By Elise Most
Stanford’s Jewish community has reacted with a wide range of emotions and opinions to anti-Semitic vandalism defacing campus over the past couple of months, as well as to the University’s and student body’s responses to the crimes.
Over winter break, incorrectly drawn swastikas appeared on buildings and street signs around Stanford. The words “no Jews allowed” were graffitied next to some of the swastikas. Between Jan. 20 and 22, more swastika-like symbols were discovered in Escondido Village.
“Some people feel very strongly that again there should be a rally, [that] the University should come out and make statements about [the graffiti], and then you know for some people it’s just not as big of a deal,” said David Kahn ’17, president of the Jewish Student Association (JSA). “People are preoccupied with so many other things that I think it’s gotten swept under the rug.”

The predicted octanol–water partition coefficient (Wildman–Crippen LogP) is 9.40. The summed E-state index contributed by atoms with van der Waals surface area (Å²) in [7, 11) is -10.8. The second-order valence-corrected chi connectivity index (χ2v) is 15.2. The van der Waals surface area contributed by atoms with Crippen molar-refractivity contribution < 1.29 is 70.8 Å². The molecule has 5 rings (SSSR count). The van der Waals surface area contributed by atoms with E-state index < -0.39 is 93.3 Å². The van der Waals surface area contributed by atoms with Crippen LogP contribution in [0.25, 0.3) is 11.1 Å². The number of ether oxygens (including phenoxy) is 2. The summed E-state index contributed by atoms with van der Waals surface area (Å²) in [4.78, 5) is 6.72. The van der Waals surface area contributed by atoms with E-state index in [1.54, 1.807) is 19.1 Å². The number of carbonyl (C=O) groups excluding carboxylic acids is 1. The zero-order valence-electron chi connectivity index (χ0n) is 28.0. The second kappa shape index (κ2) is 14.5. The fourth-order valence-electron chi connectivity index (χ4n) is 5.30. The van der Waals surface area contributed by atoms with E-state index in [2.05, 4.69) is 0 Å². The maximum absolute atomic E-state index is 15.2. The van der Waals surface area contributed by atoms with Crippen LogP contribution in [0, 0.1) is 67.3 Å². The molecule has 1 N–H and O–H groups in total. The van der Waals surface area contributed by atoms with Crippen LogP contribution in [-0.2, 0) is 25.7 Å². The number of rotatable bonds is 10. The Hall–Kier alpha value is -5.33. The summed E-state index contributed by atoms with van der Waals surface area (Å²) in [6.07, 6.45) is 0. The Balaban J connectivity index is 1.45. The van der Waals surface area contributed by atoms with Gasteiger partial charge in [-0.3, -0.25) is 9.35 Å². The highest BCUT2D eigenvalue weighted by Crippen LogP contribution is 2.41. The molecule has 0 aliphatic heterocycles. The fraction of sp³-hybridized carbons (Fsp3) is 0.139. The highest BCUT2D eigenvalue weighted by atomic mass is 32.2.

Many members of the Jewish community first heard about the vandalism through local news articles such as a Mercury News piece published on Jan. 3. Some saw articles shared by friends on Facebook.
Stanford President Marc Tessier-Lavigne addressed the vandalism in a statement that appeared in Stanford News on Jan. 5. The statement was also included in a Jan. 13 newsletter email from [email protected], a non-profit organization founded at Stanford 50 years ago as a resource for Jewish students.